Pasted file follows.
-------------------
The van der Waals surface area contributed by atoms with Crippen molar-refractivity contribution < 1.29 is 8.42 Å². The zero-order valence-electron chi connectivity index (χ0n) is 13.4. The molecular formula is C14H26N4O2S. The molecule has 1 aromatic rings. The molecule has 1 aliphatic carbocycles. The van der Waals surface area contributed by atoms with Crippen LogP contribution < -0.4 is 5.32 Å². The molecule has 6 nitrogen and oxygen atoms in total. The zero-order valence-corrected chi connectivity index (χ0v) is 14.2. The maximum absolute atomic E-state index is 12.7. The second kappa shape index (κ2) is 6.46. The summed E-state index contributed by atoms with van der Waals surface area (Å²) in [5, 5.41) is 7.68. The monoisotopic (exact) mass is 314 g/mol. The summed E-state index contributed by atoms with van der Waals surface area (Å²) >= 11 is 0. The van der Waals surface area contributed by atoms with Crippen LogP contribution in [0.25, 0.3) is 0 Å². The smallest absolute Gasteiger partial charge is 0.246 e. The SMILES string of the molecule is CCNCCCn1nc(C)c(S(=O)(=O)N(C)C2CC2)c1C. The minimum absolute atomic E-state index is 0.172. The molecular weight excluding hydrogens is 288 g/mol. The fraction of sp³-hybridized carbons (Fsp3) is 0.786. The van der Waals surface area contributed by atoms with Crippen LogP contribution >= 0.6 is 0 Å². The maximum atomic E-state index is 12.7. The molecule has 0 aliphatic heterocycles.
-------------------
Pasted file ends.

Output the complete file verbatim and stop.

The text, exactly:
The van der Waals surface area contributed by atoms with Crippen molar-refractivity contribution < 1.29 is 8.42 Å². The zero-order valence-electron chi connectivity index (χ0n) is 13.4. The molecular formula is C14H26N4O2S. The molecule has 1 aromatic rings. The molecule has 1 aliphatic carbocycles. The van der Waals surface area contributed by atoms with Crippen LogP contribution < -0.4 is 5.32 Å². The molecule has 6 nitrogen and oxygen atoms in total. The zero-order valence-corrected chi connectivity index (χ0v) is 14.2. The maximum absolute atomic E-state index is 12.7. The second kappa shape index (κ2) is 6.46. The summed E-state index contributed by atoms with van der Waals surface area (Å²) in [5, 5.41) is 7.68. The monoisotopic (exact) mass is 314 g/mol. The summed E-state index contributed by atoms with van der Waals surface area (Å²) >= 11 is 0. The van der Waals surface area contributed by atoms with Crippen LogP contribution in [0.25, 0.3) is 0 Å². The smallest absolute Gasteiger partial charge is 0.246 e. The SMILES string of the molecule is CCNCCCn1nc(C)c(S(=O)(=O)N(C)C2CC2)c1C. The minimum absolute atomic E-state index is 0.172. The molecular weight excluding hydrogens is 288 g/mol. The fraction of sp³-hybridized carbons (Fsp3) is 0.786. The van der Waals surface area contributed by atoms with Crippen LogP contribution >= 0.6 is 0 Å². The maximum atomic E-state index is 12.7. The molecule has 0 aliphatic heterocycles.